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Archive for the ‘Fallacies’ Category

WILL – Workshops in Informal Logic and Linguistics

23rd April 2016
University of Łódź, Poland
http://filologia.uni.lodz.pl/WILL/

Call for Participants:

The Department of English and General Linguistics at the University of Łódź invites you to participate in the first session of WILL: An Argumentation Forum, to be held at the Faculty of Philology in Łódź.

The aim of this meeting is to discuss the theory and practice of argument and reasoning from a linguistics perspective. Topics will depend on the interests of the participants, but are likely to include:

  • The Language of Argumentation
  • Argumentation and Experiment in Linguistics
  • The Nature of Evidence
  • Informal Logic Fallacies
  • Materials for Teaching Argumentation
  • Rhetoric and Persuasion

Rather than presentations followed by a few minutes for discussion, this meeting will feature workshops of about one hour, concentrating on providing a forum for discussion and co-operation.

For more information please visit the Workshops website: http://filologia.uni.lodz.pl/WILL/

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Informal Logic vol. 31 no. 4

Informal Logic vol. 31 no. 4

Informal Logic vol. 34, no. 4 is up at the journal’s homepage.

Contents

Looking forward to reading that first one, myself! Interesting issue overall, though–do check it out!

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Aristotle on Bad Arguments

Leading Minds Research Project.
Leeds, UK
4-5th July, 2014

Why does Aristotle include knowledge of defective arguments within the arts of dialectic and rhetoric? On one attractive way of understanding the nature of Aristotelian rhetoric and dialectic, these are (in large measure) expertises in the use of good arguments and good reasoning to persuade others. How then should we explain the place Aristotle gives to defective arguments (merely apparent enthymemes / syllogisms / refutations, sophisms, and in general invalid and otherwise defective arguments) within his works on these expertises of dialectic and rhetoric (Topics, Sophistical Refutations and Rhetoric)? How should we understand his apparent recommendations regarding the use of such arguments? By what standards of propriety does he mark out arguments as “merely apparent syllogisms/enthymemes”, particularly given his famously “more relaxed” standards for genuine enthymemes in rhetoric?

(more…)

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Essay Prize in Informal Logic/Critical Thinking/Argumentation Theory
The Association for Informal Logic and Critical Thinking (AILACT) invites submissions for the 2013 AILACT Essay Prize. This will be the ninth year in which the prize has been offered.

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We all know we’re not supposed to engage in fallacious argumentation.  We might disagree about what fallacies there are or how they work, but we all agree that there are certain moves in argumentation–at least in some contexts–that are just downright, well…dishonest. How do we keep students and others in our charge from wandering down that path? Most of the time the method is to teach and to reinforce practices of good argumentation, while at the same time teaching them how to recognize and nullify, with critique, the fallacious arguments of others. So far the story is not all that different from any other well-known model of moral education. Teach and promote the good, identify and punish the bad.  And that works most of the time in the hermetically sealed environment of the classroom.  Then our students go out into the world and encounter argumentation like this:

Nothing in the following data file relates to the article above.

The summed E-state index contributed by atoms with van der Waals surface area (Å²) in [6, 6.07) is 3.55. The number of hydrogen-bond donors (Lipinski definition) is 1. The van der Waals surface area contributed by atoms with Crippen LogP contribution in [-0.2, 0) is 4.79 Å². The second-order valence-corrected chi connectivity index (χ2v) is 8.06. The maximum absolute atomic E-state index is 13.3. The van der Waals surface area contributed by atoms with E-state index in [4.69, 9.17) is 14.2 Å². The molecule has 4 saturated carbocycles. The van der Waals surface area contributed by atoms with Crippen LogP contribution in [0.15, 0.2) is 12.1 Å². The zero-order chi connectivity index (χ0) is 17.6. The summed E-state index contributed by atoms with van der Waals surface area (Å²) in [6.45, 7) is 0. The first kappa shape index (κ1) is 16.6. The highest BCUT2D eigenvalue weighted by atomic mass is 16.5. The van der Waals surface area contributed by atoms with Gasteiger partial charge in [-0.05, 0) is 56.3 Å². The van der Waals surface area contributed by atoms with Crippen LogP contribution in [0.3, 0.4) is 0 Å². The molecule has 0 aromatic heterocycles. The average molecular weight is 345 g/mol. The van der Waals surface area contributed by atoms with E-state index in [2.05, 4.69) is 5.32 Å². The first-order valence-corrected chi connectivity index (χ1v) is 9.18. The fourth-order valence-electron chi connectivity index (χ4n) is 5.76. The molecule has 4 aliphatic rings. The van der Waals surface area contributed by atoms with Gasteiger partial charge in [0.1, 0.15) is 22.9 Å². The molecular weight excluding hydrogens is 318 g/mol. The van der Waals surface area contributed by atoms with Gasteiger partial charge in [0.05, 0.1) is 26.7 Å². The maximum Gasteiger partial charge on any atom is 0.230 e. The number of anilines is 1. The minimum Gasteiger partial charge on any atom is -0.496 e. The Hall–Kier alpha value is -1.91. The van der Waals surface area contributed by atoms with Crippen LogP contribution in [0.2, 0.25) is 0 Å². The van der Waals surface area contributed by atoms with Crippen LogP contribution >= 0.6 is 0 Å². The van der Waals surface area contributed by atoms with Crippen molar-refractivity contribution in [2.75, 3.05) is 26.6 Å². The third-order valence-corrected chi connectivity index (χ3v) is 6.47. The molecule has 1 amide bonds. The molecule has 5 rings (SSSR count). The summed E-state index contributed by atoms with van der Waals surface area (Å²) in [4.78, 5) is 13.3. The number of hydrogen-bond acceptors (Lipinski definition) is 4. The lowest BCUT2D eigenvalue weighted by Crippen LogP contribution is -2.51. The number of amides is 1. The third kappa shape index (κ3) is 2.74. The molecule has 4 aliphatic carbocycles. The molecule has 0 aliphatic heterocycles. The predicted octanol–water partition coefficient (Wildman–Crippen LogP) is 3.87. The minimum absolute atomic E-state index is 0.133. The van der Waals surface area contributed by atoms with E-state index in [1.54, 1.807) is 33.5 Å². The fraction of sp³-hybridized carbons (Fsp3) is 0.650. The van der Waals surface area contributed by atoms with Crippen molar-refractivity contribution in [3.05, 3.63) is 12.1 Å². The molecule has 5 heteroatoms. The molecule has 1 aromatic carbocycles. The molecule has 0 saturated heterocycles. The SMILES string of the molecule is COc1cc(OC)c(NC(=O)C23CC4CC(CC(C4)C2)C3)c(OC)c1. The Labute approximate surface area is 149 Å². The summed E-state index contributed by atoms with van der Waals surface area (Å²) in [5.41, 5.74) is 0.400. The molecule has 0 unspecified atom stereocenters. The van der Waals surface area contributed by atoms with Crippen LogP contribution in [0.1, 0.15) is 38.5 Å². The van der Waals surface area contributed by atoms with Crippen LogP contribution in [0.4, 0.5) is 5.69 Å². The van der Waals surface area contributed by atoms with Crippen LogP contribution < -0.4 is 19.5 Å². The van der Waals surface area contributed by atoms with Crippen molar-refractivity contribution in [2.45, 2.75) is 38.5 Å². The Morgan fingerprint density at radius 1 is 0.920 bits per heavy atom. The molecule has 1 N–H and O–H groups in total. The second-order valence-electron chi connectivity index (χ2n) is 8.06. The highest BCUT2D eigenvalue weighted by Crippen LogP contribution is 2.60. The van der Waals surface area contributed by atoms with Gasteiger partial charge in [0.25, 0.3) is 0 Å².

Or this… (more…)

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DIALECTIC AND ARISTOTLE’S LOGIC

September 2-4 2013
Faculty of Philosophy, University of Groningen (Netherlands)


Aristotle’s logic is often treated as though it falls into two quite distinct parts: the deductive syllogistic system, discussed in the Prior and Posterior Analytics and the dialectical system, discussed in the Topics and Sophistical Refutations. Each of these parts has received sustained, independent attention: logicians have done much to articulate the structure of Aristotle’s syllogistic, while commentators have seen Aristotle’s dialectic as key to his whole philosophical enterprise.  (more…)

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Note: As of this posting, RAIL has adopted the convention of posting the author’s name and institutional affiliation at the bottom of each article.

 

What do patterns of abusive argumentation reveal?  Feminists maintain that we receive a disproportionate level of abusive responses to our argumentation, and a disproportionate level of abuse, even relative to the level of anger and hatred on the internet.  Because people are skeptical about the prevalence and level of verbal abuse that feminists receive, and because abusive comments are deleted on many websites, feminist video blogger Anita Sarkeesian AKA “Feminist Frequency” has archived the response to her argument-based request for research support. More details can be found in The New Statesman, and I would add that I (and other feminist instructors) occasionally receive sexist abuse directed at the feminist course content in anonymous comments that are part of our student evaluations of teaching. Anonymity may be a crucial factor in this phenomenon. (more…)

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